they were sleeping when we first saw them, but the small crowd of spectators must've peaked their curiosity. they stretched, they preened, they spun their heads, they looked. even though they were babies, they had the cold stare of natural born predators. you knew when you were being looked at, great big owl eyes staring at you.
we met one woman who said she'd been there everyday. she said normally there'd be a bank of photographers but was surprised there wasn't any today. up to this point the chicks had been in the nest, but today they ventured out onto a nearby branch. we saw great big talons, and although they were still covered in down, their wing feathers were coming in as well. it wouldn't be long before they could fly. they were so fluffy they looked like cats, or perhaps monkeys. the woman told us the parents were nearby but rarely seen, being that owls are nocturnal.
so what began as a disappointing trip actually turned out quite well and we managed to see exactly what i we wanted. i would've much preferred seeing an adult great horned owl, which i've never seen in the wild before. great horned are the bad-asses of the owl kingdom since they eat other owls and occasionally hawks as well.
back at home i continued working on my no-knead bread. by then the dough had been fermenting on top of the fridge for more than 24 hours. it was all pockmarked, which i took to be a good sign since that meant fermentation was happening.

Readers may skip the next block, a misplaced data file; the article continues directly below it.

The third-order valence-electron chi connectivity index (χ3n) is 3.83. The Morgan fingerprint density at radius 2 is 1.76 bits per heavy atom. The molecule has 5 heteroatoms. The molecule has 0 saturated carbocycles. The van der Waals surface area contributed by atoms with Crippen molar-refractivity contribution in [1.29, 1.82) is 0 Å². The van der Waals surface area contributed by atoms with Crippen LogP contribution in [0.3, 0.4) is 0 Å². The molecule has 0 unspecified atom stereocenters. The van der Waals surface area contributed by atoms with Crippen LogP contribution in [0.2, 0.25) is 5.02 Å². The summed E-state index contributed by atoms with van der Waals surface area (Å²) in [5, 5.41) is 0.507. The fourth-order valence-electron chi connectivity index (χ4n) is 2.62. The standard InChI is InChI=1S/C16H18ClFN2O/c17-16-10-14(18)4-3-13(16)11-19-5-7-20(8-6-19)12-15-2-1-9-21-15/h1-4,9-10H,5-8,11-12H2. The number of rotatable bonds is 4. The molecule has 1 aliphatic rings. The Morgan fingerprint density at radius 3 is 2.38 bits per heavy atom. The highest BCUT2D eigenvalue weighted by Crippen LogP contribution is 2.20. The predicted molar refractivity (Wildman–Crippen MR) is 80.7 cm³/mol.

i've never cooked with cast iron before. it has a feeling of seriousness about it, from the austere all-black coloring to the weight of the equipment. i categorize kitchen equipment in one of two categories: harmless tool versus potential murder weapon. for example, knives are definitely in that latter classification. my stainless steel meat tenderizing hammer is another. and now i'm adding this cast iron dutch oven as well.
onto a large plastic board i sprinkled some flour and dumped the dough on top. i folded together the ends of the dough and flipped it over onto a floured towel that i put into a medium-sized pyrex bowl and set back on top of the fridge for 2 hours of rising.
supposedly at this stage the dough was supposed to double in size, but it hardly changed. maybe it wasn't warm enough so i dunked the pyrex into a larger bowl full of hot water. maybe the yeast was bad? so i tried proofing it with some warm water and sugar. no bubbles at all! so the yeast expired after all! but there was no turning back at that point. the dutch oven had already been preheated at 350° for 30 minutes. risen or not, this dough ball was going to get baked. i plopped the dough from the towel into the pan; it hardly covered the bottom. into the oven it went, covered with a cast iron lid.
30 minutes later i took out the dutch oven and looked inside. despite the size, it looked surprisingly bread-like. i baked it for another 20 minutes uncovered to get some browning.
i was surprised by the final result. i sliced it open to inspect the inside. it had a hard crunchy crust but the inside was moist and spongy. even though the dough barely rose, the still came out pretty decent. it was good enough that i quickly managed to eat half a loaf. next time i'll use new yeast and will rise the bread suspended over a bowl of boiling water (a technique i learned online).
tonight was game 1 between the dallas mavericks and the oklahoma city thunder. even though on paper the game seemed close, dallas was in control for much of the game. it was no surprise that they won. dirk nowitzki is a machine (the germinator) and nobody can stop pint-size j.j. barea. i don't think it's too crazy to think the mavericks will sweep the thunder and wait for the winner of the miami-chicago series (which will be chicago).